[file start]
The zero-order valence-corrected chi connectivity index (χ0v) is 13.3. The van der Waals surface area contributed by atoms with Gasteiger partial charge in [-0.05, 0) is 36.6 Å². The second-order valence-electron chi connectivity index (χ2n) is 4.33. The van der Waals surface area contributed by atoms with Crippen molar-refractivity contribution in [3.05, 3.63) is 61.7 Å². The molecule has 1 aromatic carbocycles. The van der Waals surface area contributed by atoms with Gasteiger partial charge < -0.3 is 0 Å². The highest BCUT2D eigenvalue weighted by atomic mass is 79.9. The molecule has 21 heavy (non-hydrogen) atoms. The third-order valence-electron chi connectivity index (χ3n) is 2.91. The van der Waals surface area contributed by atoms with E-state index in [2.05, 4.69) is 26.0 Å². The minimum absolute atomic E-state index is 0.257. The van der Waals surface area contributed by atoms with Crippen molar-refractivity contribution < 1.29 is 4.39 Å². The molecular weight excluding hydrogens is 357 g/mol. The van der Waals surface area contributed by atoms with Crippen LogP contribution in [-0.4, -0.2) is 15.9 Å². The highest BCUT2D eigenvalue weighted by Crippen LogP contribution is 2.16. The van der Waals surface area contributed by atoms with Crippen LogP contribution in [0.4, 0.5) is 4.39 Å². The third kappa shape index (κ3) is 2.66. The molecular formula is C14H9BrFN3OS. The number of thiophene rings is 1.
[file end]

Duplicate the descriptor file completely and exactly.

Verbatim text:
The zero-order valence-corrected chi connectivity index (χ0v) is 13.3. The van der Waals surface area contributed by atoms with Gasteiger partial charge in [-0.05, 0) is 36.6 Å². The second-order valence-electron chi connectivity index (χ2n) is 4.33. The van der Waals surface area contributed by atoms with Crippen molar-refractivity contribution in [3.05, 3.63) is 61.7 Å². The molecule has 1 aromatic carbocycles. The van der Waals surface area contributed by atoms with Gasteiger partial charge < -0.3 is 0 Å². The highest BCUT2D eigenvalue weighted by atomic mass is 79.9. The molecule has 21 heavy (non-hydrogen) atoms. The third-order valence-electron chi connectivity index (χ3n) is 2.91. The van der Waals surface area contributed by atoms with E-state index in [2.05, 4.69) is 26.0 Å². The minimum absolute atomic E-state index is 0.257. The van der Waals surface area contributed by atoms with Crippen molar-refractivity contribution < 1.29 is 4.39 Å². The molecular weight excluding hydrogens is 357 g/mol. The van der Waals surface area contributed by atoms with Crippen LogP contribution in [-0.4, -0.2) is 15.9 Å². The highest BCUT2D eigenvalue weighted by Crippen LogP contribution is 2.16. The van der Waals surface area contributed by atoms with Crippen LogP contribution in [0.4, 0.5) is 4.39 Å². The third kappa shape index (κ3) is 2.66. The molecular formula is C14H9BrFN3OS. The number of thiophene rings is 1.